|Omics in algae: Paving the way for a systems biological understanding of algal stress phenomena?|Jamers, A.; Blust, R.; De Coen, W. (2009). Omics in algae: Paving the way for a systems biological understanding of algal stress phenomena? Aquat. Toxicol. 92(3): 114-121. dx.doi.org/10.1016/j.aquatox.2009.02.012
In: Aquatic Toxicology. Elsevier Science: Tokyo; New York; London; Amsterdam. ISSN 0166-445X; e-ISSN 1879-1514, meer
Transcriptomics; Proteomics; Metabolomics; Systems biology; Algae
|Auteurs|| || Top |
- Jamers, A.
- Blust, R.
- De Coen, W.
The last decade, the biological and biomedical scientific landscape has seen the increase in use and applications of "omics" technologies. These technologies provide methods that allow for a comprehensive description of nearly all components within the cell. Microalgae not only play an important ecological role, but are also of commercial importance and therefore call for an in depth knowledge of basic biological functions. Knowledge of separate algal subsystems has gradually become available, but the challenge remains to integrate data obtained from these subsystems and from different levels of biological organization. Systems biology is a discipline that aims at this integration.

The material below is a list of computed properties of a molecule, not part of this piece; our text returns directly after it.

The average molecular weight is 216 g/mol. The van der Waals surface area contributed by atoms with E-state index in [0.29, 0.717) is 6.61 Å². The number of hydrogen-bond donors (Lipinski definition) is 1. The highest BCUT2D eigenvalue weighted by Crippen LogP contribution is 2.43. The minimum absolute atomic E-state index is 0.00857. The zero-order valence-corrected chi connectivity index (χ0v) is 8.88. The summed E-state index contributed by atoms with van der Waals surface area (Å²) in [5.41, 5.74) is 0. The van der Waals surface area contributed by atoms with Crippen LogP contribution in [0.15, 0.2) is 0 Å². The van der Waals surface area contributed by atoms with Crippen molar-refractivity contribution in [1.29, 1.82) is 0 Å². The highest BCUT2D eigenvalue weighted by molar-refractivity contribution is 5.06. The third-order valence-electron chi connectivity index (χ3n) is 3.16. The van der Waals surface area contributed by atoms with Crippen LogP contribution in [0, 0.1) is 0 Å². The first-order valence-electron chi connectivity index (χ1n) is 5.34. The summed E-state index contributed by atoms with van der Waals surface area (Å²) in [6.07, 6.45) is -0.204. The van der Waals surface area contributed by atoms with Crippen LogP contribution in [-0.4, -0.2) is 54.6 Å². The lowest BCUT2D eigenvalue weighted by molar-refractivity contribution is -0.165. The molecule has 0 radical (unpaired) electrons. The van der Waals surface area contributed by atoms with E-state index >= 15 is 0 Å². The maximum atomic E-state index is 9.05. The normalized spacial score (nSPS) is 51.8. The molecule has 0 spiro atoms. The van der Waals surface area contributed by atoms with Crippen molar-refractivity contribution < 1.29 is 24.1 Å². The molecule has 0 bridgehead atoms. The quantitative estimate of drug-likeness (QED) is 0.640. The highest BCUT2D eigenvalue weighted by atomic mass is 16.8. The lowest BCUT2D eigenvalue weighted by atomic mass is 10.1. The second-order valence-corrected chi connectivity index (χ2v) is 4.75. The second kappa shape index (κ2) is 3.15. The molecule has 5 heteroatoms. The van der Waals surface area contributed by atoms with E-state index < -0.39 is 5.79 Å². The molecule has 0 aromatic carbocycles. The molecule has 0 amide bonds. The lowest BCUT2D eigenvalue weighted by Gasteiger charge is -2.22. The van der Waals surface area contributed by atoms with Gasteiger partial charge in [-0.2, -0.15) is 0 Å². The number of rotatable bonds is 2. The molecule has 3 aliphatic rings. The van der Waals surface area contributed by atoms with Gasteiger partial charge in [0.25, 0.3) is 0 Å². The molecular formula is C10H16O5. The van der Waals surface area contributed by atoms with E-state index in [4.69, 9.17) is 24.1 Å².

In this paper, the current status of "omics" in algae is reviewed. At the lowest level, genome studies and the use of microarrays seem to have found widespread acceptance in algal research. At higher level such as the proteome and metabolome, however, very few omic studies have been carried out in algae so far. Moreover, the need arises for the construction of computer databases to store obtained information in a systematic way. To illustrate the use and especially the future needs of algal "omics" in a systems biological context, a case study is presented in which a freshwater alga was subjected to heavy metal stress and toxicity endpoints were monitored on different levels of biological organization.